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Business Transformation in Action

Joe McKendrick

Cultural Issues -- Why Executive Buy-In Matters

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You've heard it plenty of times in this blogsite -- organizational and cultural issues will put the kibosh on SOA much faster than any technical concerns that may arise.

Here's more proof.

In a new article, SearchSOA's Rich Seeley describes how Babcock Power Sales Inc.employed service-oriented architecture to integrate different systems and produce "a single version of the truth." The goal of the SOA was to ensure that every department was working with the same metrics for tracking time and money spent on projects. However, aligning the organization can be as complex or even more complex than resolving the technical issues, the firm found.

While the company was able to successfully deploy an enterprise project management integration appliance, the SOA team had to work through issues that rose between departments. Problems arose in defining terms so that every department was talking about the same items when they appeared on project management schedules and reports. The goal is to have a "single view of the truth" that everyone agrees on so there is no confusion when project management status reports are given to the management and executive levels.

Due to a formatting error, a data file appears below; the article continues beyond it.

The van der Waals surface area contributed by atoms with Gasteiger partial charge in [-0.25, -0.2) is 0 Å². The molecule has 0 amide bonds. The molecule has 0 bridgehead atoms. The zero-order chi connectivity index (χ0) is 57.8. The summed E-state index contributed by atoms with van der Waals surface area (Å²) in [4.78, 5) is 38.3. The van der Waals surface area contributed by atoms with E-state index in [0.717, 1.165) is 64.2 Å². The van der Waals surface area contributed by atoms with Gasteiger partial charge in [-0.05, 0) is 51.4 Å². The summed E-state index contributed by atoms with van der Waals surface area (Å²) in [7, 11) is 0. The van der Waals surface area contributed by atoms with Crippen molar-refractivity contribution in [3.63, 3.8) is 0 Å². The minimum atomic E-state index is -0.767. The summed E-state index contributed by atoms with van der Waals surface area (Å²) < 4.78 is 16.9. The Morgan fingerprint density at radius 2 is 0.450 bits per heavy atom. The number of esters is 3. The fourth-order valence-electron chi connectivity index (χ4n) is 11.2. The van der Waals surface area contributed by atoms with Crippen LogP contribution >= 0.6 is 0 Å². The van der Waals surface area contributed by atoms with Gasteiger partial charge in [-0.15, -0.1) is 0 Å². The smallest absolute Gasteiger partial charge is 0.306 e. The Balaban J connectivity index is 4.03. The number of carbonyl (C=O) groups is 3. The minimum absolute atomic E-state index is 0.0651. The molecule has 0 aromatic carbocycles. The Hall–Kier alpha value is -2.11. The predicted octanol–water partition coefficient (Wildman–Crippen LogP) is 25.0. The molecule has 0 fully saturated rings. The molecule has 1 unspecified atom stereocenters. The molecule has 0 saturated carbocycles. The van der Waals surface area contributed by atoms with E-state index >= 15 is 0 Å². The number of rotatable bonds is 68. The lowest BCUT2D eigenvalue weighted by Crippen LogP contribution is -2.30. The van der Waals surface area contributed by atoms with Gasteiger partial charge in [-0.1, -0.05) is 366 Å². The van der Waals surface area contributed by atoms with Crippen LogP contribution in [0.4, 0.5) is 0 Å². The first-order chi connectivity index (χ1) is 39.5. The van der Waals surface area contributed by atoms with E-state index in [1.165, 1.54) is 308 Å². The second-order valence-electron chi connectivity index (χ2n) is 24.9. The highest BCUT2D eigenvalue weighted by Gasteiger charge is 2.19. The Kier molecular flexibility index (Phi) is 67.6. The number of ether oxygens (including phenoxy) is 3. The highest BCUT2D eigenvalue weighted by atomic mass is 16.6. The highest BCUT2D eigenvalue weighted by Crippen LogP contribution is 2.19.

Top management had to intervene. Fortunately, top management was willing to keep its hand on the till -- spurred in part by the need to keep project management costs well documented, as stipulated by Sarbanes-Oxley. As Scott Duckworth, who was in charge of IT management for the project, explained: "Sarbanes-Oxley made poor project management a crime. Now, we're responsible if we don't manage projects to budgets and schedules."

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In this blog (formerly known as "SOA in Action"), Joe McKendrick examines how BPM and related business and IT approaches can promote business transformation.

Joe McKendrick

Joe McKendrick is an author and independent analyst who tracks the impact of information technology on management and markets. View more

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